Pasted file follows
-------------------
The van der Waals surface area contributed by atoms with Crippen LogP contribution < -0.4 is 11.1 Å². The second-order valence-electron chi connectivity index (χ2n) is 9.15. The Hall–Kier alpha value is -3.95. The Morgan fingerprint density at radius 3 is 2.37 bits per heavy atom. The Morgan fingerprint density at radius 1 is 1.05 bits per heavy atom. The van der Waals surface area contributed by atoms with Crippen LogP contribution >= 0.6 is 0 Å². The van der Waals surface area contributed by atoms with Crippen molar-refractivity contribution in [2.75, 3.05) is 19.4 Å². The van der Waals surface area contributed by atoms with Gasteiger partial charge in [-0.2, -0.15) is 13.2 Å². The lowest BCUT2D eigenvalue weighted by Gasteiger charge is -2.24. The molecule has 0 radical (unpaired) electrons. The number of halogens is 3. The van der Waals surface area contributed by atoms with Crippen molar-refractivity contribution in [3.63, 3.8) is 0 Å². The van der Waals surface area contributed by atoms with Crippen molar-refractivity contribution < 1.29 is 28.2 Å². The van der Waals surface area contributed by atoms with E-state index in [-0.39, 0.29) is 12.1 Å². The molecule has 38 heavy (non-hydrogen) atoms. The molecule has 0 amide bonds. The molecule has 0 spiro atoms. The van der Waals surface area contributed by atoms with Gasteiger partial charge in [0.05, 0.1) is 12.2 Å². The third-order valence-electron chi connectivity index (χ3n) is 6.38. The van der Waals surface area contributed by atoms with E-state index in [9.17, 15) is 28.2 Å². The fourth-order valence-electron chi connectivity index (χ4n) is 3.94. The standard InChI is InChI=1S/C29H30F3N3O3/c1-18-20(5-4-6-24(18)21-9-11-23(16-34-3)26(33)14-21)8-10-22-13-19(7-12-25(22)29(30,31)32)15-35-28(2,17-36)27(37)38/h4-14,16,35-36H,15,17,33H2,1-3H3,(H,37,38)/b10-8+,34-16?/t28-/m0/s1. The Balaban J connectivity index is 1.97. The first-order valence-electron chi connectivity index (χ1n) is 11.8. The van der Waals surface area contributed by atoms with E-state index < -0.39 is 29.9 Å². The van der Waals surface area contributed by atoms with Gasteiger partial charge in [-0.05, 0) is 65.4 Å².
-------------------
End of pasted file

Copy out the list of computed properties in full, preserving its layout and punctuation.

The van der Waals surface area contributed by atoms with Crippen LogP contribution < -0.4 is 11.1 Å². The second-order valence-electron chi connectivity index (χ2n) is 9.15. The Hall–Kier alpha value is -3.95. The Morgan fingerprint density at radius 3 is 2.37 bits per heavy atom. The Morgan fingerprint density at radius 1 is 1.05 bits per heavy atom. The van der Waals surface area contributed by atoms with Crippen LogP contribution >= 0.6 is 0 Å². The van der Waals surface area contributed by atoms with Crippen molar-refractivity contribution in [2.75, 3.05) is 19.4 Å². The van der Waals surface area contributed by atoms with Gasteiger partial charge in [-0.2, -0.15) is 13.2 Å². The lowest BCUT2D eigenvalue weighted by Gasteiger charge is -2.24. The molecule has 0 radical (unpaired) electrons. The number of halogens is 3. The van der Waals surface area contributed by atoms with Crippen molar-refractivity contribution in [3.63, 3.8) is 0 Å². The van der Waals surface area contributed by atoms with Crippen molar-refractivity contribution < 1.29 is 28.2 Å². The van der Waals surface area contributed by atoms with E-state index in [-0.39, 0.29) is 12.1 Å². The molecule has 38 heavy (non-hydrogen) atoms. The molecule has 0 amide bonds. The molecule has 0 spiro atoms. The van der Waals surface area contributed by atoms with Gasteiger partial charge in [0.05, 0.1) is 12.2 Å². The third-order valence-electron chi connectivity index (χ3n) is 6.38. The van der Waals surface area contributed by atoms with E-state index in [9.17, 15) is 28.2 Å². The fourth-order valence-electron chi connectivity index (χ4n) is 3.94. The standard InChI is InChI=1S/C29H30F3N3O3/c1-18-20(5-4-6-24(18)21-9-11-23(16-34-3)26(33)14-21)8-10-22-13-19(7-12-25(22)29(30,31)32)15-35-28(2,17-36)27(37)38/h4-14,16,35-36H,15,17,33H2,1-3H3,(H,37,38)/b10-8+,34-16?/t28-/m0/s1. The Balaban J connectivity index is 1.97. The first-order valence-electron chi connectivity index (χ1n) is 11.8. The van der Waals surface area contributed by atoms with E-state index < -0.39 is 29.9 Å². The van der Waals surface area contributed by atoms with Gasteiger partial charge in [-0.05, 0) is 65.4 Å².